The project draws together various disciplines, with psychologists and physiologists working in collaboration with engineers in the robotics group at Oxford. The research is in relatively early stages, but it could yield exciting results. “Very few experiments have ever been carried out that test how the brain represents 3D while a person is moving,” says Dr Glennerster. “This forms part of a bigger question troubling neuroscience – how is information from different times and places linked together in the brain in a coherent way?”

Ruth Collier | alfa
Further information:
http://www.physiol.ox.ac.uk

More articles from Interdisciplinary Research:

nachricht New formulas for exploring the age structure of non-linear dynamical systems
23.01.2018 | Max-Planck-Institut für Biogeochemie

nachricht Fighting myocardial infarction with nanoparticle tandems
04.12.2017 | Rheinische Friedrich-Wilhelms-Universität Bonn

All articles from Interdisciplinary Research >>>

The most recent press releases about innovation >>>

Die letzten 5 Focus-News des innovations-reports im Überblick:

Im Focus: Optical Nanoscope Allows Imaging of Quantum Dots

Physicists have developed a technique based on optical microscopy that can be used to create images of atoms on the nanoscale. In particular, the new method allows the imaging of quantum dots in a semiconductor chip. Together with colleagues from the University of Bochum, scientists from the University of Basel’s Department of Physics and the Swiss Nanoscience Institute reported the findings in the journal Nature Photonics.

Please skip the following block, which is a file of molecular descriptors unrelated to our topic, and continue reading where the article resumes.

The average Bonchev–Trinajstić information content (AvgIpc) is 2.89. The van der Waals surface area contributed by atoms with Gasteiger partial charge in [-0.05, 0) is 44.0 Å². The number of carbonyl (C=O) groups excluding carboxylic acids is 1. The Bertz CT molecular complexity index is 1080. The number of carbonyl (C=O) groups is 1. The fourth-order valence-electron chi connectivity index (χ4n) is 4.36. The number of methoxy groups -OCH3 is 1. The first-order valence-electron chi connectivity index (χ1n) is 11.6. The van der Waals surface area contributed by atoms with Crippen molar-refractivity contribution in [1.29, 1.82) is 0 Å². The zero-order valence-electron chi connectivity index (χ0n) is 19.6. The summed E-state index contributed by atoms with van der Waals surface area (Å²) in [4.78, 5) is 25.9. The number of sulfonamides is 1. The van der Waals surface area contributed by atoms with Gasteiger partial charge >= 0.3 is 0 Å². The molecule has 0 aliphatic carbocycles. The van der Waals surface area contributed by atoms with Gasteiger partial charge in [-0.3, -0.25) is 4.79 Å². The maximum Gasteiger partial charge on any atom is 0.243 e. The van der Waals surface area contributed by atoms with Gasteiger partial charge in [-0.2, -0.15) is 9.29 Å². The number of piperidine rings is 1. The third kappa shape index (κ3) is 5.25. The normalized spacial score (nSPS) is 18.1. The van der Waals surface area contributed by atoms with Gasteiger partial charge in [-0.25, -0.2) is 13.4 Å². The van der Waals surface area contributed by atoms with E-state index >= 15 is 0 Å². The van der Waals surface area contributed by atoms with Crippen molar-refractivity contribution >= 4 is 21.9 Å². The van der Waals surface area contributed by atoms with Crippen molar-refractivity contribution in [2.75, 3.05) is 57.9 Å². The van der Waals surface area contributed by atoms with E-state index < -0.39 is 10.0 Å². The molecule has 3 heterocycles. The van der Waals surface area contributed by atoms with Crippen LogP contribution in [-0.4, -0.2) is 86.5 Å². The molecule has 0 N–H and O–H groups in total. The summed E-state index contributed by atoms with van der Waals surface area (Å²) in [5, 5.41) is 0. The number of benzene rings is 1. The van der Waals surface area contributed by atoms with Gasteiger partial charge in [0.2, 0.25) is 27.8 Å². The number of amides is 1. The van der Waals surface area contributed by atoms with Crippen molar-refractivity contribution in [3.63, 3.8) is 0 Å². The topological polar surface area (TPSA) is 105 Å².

Microscopes allow us to see structures that are otherwise invisible to the human eye. However, conventional optical microscopes cannot be used to image...

Im Focus: Artificial agent designs quantum experiments

On the way to an intelligent laboratory, physicists from Innsbruck and Vienna present an artificial agent that autonomously designs quantum experiments. In initial experiments, the system has independently (re)discovered experimental techniques that are nowadays standard in modern quantum optical laboratories. This shows how machines could play a more creative role in research in the future.

We carry smartphones in our pockets, the streets are dotted with semi-autonomous cars, but in the research laboratory experiments are still being designed by...